In this article:
Fertility vitamins for women
Fertility vitamins for men

Fertility Vitamins for Women

There are many vitamins to help get pregnant, but these, according to the experts, are some of the best conception vitamins for women.

Folic Acid

It’s common for women to take folic acid (AKA Vitamin B9) during pregnancy to reduce the risk of neural tube defects for the baby. But it’s actually been shown to increase fertility rates as well, so for many reasons it’s a good idea to start supplementing with folic acid in advance. Folic acid can be taken separately or as part of a prenatal vitamin. According to Mark Trolice, MD, founder and director of Fertility CARE – The IVF Center, “all women—even if they’re not trying to conceive—should take 400 micrograms of folic acid daily.” However, pregnant women and those trying to conceive can take up to 1 mg daily.

Vitamin E

You may recognize vitamin E from skincare products that promise to reduce wrinkles. That’s because it works to repair cells, which is also what makes it so effective as a fertility vitamin. “Vitamin E is an essential nutrient for ovaries and also acts as an anti-aging antioxidant. For women who are trying to conceive later in life, they may benefit from supplementing with Vitamin E so that they can support egg quality, which is core to being able to conceive and carry to term,” Shah explains.

Vitamin D

Though the best way to get vitamin D is with healthy exposure to sunlight, these days it’s common to be deficient, which is bad news for those trying to get pregnant. “Vitamin D is essential for the development of healthy hormones,” Shah says. “Hormones are the key communicators or signaling compounds in the body and those signals throughout the month are what create the template for a woman’s menstrual cycle and for balance through pregnancy.”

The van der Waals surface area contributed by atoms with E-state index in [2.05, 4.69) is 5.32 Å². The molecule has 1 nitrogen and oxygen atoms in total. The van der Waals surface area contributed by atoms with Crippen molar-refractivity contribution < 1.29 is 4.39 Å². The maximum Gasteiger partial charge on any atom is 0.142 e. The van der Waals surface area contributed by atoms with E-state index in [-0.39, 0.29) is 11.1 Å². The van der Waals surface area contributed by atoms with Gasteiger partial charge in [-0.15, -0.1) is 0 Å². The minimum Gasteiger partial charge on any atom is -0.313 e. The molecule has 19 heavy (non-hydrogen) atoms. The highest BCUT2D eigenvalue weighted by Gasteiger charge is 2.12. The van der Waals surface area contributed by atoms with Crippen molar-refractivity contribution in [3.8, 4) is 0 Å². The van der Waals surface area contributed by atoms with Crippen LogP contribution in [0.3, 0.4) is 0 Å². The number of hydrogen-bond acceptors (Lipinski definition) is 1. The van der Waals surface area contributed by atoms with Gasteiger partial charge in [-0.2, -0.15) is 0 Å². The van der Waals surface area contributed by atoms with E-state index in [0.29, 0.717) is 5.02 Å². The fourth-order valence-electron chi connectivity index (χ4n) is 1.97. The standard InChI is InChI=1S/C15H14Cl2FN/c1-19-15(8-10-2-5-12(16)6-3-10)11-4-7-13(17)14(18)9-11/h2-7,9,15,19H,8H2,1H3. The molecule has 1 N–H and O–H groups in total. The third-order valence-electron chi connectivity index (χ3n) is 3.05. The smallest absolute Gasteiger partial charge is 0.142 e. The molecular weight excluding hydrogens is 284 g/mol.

Fish Oil

Fish oil is often added to the prenatal vitamin regimen because of its positive impact on baby’s brain development. But Omega 3 fatty acids (usually taken in the form of fish oil pills) have also been shown to improve female fertility, according to Trolice. It can increase egg quality, which is important for conception. Expectant mothers should take at least 300mg daily.

Coenzyme Q10 (CoQ10)

Coq10, a naturally occurring compound, has been shown to increase fertility, particularly for women over 40, and as such has become a popular fertility vitamin. Shah has seen the positive effects firsthand, from optimizing egg quality to thickening the uterine lining (women with thin uterine lining, she says, can have a harder time getting pregnant). She points to one study that showed that taking Coq10 in conjunction with Clomid improved fertility rates for women with polycystic ovarian disorder. Recommended doses vary from 150mg to 600 mg daily.